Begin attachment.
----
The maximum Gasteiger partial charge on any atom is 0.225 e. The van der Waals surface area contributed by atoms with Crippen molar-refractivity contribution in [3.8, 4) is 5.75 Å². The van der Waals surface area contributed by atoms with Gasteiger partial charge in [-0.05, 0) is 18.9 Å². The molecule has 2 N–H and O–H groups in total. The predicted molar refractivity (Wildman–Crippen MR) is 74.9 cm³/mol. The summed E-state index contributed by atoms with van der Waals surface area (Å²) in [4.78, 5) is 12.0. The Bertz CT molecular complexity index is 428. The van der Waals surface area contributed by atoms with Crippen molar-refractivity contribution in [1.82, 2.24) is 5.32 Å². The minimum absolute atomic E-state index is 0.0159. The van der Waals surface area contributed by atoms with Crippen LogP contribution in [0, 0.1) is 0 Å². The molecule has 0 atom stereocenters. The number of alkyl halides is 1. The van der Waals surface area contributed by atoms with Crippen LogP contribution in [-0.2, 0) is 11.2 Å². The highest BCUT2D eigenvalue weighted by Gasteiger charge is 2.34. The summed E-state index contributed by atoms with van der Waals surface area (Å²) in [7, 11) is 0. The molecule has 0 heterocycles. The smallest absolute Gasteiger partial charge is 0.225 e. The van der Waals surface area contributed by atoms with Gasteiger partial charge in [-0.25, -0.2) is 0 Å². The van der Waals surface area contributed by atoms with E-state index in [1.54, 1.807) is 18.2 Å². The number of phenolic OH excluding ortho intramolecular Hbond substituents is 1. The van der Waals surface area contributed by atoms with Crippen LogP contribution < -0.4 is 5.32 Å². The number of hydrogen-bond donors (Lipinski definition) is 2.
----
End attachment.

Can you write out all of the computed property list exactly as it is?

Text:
The maximum Gasteiger partial charge on any atom is 0.225 e. The van der Waals surface area contributed by atoms with Crippen molar-refractivity contribution in [3.8, 4) is 5.75 Å². The van der Waals surface area contributed by atoms with Gasteiger partial charge in [-0.05, 0) is 18.9 Å². The molecule has 2 N–H and O–H groups in total. The predicted molar refractivity (Wildman–Crippen MR) is 74.9 cm³/mol. The summed E-state index contributed by atoms with van der Waals surface area (Å²) in [4.78, 5) is 12.0. The Bertz CT molecular complexity index is 428. The van der Waals surface area contributed by atoms with Crippen molar-refractivity contribution in [1.82, 2.24) is 5.32 Å². The minimum absolute atomic E-state index is 0.0159. The van der Waals surface area contributed by atoms with Crippen LogP contribution in [0, 0.1) is 0 Å². The molecule has 0 atom stereocenters. The number of alkyl halides is 1. The van der Waals surface area contributed by atoms with Crippen LogP contribution in [-0.2, 0) is 11.2 Å². The highest BCUT2D eigenvalue weighted by Gasteiger charge is 2.34. The summed E-state index contributed by atoms with van der Waals surface area (Å²) in [7, 11) is 0. The molecule has 0 heterocycles. The smallest absolute Gasteiger partial charge is 0.225 e. The van der Waals surface area contributed by atoms with Gasteiger partial charge in [-0.25, -0.2) is 0 Å². The van der Waals surface area contributed by atoms with E-state index in [1.54, 1.807) is 18.2 Å². The number of phenolic OH excluding ortho intramolecular Hbond substituents is 1. The van der Waals surface area contributed by atoms with Crippen LogP contribution < -0.4 is 5.32 Å². The number of hydrogen-bond donors (Lipinski definition) is 2.